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MRI Gearing Up to Test RFID for Tracking Magazine Usage

Mediamark Research and Intelligence is testing the use of active tags and sensors to measure how magazines are read in waiting rooms.
By Mary Catherine O'Connor
Dec 04, 2007Mediamark Research and Intelligence (MRI), a New York-based provider of magazine audience and multimedia research data, is testing the use of RFID technology to measure how magazines are read in waiting rooms. The amount of time readers spend with those magazines, as well as how long they linger on particular advertisement pages, is considered golden data to the advertisers and magazine publishers that MRI serves. After multiple lab tests, MRI is set to begin its first public-space RFID test early next year. The trial will take place in one to three waiting rooms in or around New York City, and will last for one month, according to Jay Mattlin, MRI's senior VP of new ventures.

In 2005, MRI began researching whether RFID could be used as a tool for what is known as passive measurement of magazine usage (see RFID News Roundup: Research Group Considers Tags to Track Mags). "Passive" refers not to a batteryless type of RFID tag, but rather an indirect approach to tracking a publication's readership. A direct approach, in contrast, consists of a phone interview or other means of data-collection in which a reader is actively engaged.

MRI has partnered with TagSense, a Cambridge, Mass., technology development company, to develop the RFID tracking method that will be used in the field test. After its initial lab tests with RFID tags and interrogators, the companies concluded that tracking magazine usage in public spaces should be conducted using active tags rather than passive, since active tags could hold more data than passive tags and offer greater readability and range.

For the field test, a TagSense ZT-50 active tag, which transmits data at 2.45 GHz, will be mounted on the back half of a protective plastic cover on each test magazine in the waiting rooms. The TagSense tag and interrogator employ an IEEE 802.15.4 air-interface protocol similar to that used by the ZigBee standard for wireless sensor networks, often used for home automation. A sensor integrated with the tag will communicate with a wireless inductive marker attached to the front half of the magazine's protective cover. Based on its distance from the marker, the sensor will indicate each time the magazine is opened, and the tag's memory will store each event, along with a timestamp.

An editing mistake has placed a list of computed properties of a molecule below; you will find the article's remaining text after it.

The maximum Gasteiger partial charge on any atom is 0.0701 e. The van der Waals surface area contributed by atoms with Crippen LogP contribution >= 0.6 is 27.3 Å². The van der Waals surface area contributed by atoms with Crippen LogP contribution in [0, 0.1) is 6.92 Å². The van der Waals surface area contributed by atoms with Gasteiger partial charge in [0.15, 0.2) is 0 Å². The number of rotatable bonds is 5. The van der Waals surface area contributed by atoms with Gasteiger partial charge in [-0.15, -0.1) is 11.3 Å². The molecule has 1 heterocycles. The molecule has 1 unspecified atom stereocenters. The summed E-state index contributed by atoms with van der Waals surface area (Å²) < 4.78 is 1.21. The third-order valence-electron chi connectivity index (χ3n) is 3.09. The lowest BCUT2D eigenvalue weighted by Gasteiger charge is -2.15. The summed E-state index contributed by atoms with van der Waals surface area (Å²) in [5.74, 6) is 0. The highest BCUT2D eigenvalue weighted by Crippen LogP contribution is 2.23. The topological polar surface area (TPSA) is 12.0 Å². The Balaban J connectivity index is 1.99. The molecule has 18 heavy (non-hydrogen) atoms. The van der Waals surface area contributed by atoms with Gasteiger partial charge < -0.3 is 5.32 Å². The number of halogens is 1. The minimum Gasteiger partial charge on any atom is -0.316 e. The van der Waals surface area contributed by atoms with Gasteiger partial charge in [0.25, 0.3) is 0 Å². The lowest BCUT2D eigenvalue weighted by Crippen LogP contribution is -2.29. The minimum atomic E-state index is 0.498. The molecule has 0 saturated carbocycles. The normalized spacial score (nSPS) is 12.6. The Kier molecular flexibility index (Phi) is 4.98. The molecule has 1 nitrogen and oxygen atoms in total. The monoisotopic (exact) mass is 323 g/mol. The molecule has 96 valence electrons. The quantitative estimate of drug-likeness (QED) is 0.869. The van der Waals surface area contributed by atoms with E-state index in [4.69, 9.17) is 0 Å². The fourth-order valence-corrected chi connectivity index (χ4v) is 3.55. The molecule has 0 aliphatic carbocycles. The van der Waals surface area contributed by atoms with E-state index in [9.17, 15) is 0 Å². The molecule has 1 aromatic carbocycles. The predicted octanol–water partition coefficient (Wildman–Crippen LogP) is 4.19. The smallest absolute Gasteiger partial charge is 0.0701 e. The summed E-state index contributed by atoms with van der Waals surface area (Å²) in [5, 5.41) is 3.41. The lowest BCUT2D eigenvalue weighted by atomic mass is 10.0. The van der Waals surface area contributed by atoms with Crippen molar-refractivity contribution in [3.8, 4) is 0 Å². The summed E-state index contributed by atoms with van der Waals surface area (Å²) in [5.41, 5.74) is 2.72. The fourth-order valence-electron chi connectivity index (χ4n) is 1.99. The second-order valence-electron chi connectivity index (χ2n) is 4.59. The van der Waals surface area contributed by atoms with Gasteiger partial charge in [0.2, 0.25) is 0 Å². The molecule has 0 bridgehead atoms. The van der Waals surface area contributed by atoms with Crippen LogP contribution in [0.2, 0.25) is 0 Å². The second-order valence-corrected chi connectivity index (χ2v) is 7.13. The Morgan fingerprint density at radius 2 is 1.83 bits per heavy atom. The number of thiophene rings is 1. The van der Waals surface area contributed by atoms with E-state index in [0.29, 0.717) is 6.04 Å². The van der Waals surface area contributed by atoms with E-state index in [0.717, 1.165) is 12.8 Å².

The sensor will take a new reading each second. Every half hour, the tag will transmit all this data to the RFID interrogator installed in each waiting room. Should one of the magazines be removed from the tag's 131-foot read range, MRI will still be able to ascertain whether—and for how long—the magazine is opened, since the tag will store the data until reestablishing communication with the interrogator. The interrogator will periodically send all the tag data it collects to a Web site maintained by TagSense. MRI will then download the data from the site in order to determine how well the equipment is working.

In later field tests, additional markers will be added to the magazines, explains Rich Fletcher, TagSense's chief technical officer, to track a person's exposure to individual pages. Each supplementary marker will require an additional sensor added to the tag, which Fletcher says can support up to eight sensors. Though the markers to be used in the initial tests will be stickers placed on the magazines, Fletcher says, they could be printed on the magazines using conductive ink.

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